Here’s how to write succinct and effective marketing emails
Have you ever opened an email that was just way too long? One where you scrolled and scrolled and scrolled and scrolled… and still couldn’t even find what you were looking for?
Maybe you found a baking recipe where the ingredients list is buried underneath Patricia’s novel about how her grandmother invented the dish back in 1929 and by the time you finish her life story you don’t even wanna MAKE THE BUNDT CAKE ANYMORE BECAUSE IT’S LIKE 2 A.M., UGH.
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Here’s the rub about emails: the average person receives 120 new emails a day. The competition is fierce, so you better make sure yours are up to the challenge. And maybe—just maybe—you should split that campaign into two emails.
So what you do say, champ? Let’s give ‘em the good stuff. They were nice enough to open your email, after all. Follow these tips to shear that hefty fanfic into punchy poetry.
Use a good CTA.
We all know people don’t like to read. They skim. You’re probably skimming right now.
Same goes for email. Most people typically scan pages in the shape of an F, which is why they are commonly attracted to appealing calls to action (large, colorful hover states).
Leverage this weakness. Make it easier for them to engage and easier for you to convert. Even if your email is on the longer end, inserting a button to break up heavy copy will guide your subscribers to those juicy landing pages and links.
Have a hierarchy.
Similar to CTAs, ensuring that your hierarchy is high and tight is an easy way to make your email campaign more effective. It helps your reader understand what they should be reading first and what to read next.
Headlines with larger font should be what you’re promoting—use this as an opportunity say what’s the most important.
Things like these should be large and in charge on your email:
• “50% off for limited time!”
• “Congratulate our recent internal promotion.”
• “My granny is clinically obsessed with this bundt cake recipe!”
Okay, maybe not that last one, but you get the point. Headlines and CTAs go hand-in-hand to guide your readers through your email while telling a story. To test your hierarchy, read just the headlines and CTAs. Can you still understand the message? If you can’t, they might be too vague. If it tells the whole novel, they might too long.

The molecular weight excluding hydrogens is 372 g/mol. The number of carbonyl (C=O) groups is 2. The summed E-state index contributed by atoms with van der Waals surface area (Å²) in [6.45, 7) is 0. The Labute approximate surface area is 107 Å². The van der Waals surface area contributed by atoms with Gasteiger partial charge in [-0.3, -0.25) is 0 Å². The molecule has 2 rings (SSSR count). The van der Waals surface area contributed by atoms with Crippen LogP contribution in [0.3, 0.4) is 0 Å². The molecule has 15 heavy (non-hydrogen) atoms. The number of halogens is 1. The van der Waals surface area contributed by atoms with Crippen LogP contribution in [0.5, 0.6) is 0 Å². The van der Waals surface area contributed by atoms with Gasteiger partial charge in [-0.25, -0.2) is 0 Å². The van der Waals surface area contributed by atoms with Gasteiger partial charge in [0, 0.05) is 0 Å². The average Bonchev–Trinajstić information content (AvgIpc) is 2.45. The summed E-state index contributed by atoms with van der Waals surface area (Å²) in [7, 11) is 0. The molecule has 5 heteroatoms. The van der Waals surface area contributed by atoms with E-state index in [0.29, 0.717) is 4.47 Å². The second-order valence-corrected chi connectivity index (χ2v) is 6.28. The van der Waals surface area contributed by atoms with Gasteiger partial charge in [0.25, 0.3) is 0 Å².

It doesn’t hurt to leave a few things to the imagination. People may not read, but they’re not dumb.
Less is way more.
See all those words? Can we replace them with something interesting like a strong visual? Or, better yet, remove them entirely?
If you’re already writing a longer email campaign, start by removing filler words. Something like, “click here to continue reading about my great-great-great-grandmother’s melt-in-your-mouth Nantucket Bundt Cake,” can be said in way fewer words, like, “Read more” or “Keep reading.”
E-commerce sites, for example, typically promote their latest drops with visuals rather than explanations. Whatever industry you’re in, you can leverage this concept. Promoting a blog? No need to write a whole summary—a catchy headline, cool photo and CTA will perform far better.
Design for mobile.
People use their phones a lot. 5–6 hours a day. The good news: more opportunity for them to read your emails. The bad news: smaller screens.
There are a few ways to approach mobile emails. For starters, design your campaigns for mobile first. Plenty of CRMs allow you to view your campaign in a mobile view and make necessary adjustments for the medium.
If you don’t want to design mobile first, that’s fine, but you BETTER test those emails on mobile! Scaling content across platforms and making sure it’s a good experience for all who interact with it is key. Desktop, mobile, tablet—we don’t discriminate, baby.
Alright, that wraps up the tips. In the spirit of taking our own advice, we won’t drag out this closer. But if you need a little help making your emails short, sweet and clickable, we’re always down to chat. Unless you’re Patricia calling about her bundt cake recipe—then we’re busy.
Author: Morgan Chan is Content Strategist at Scottsdale-based The James Agency. To learn more, visit www.thejamesagency.com.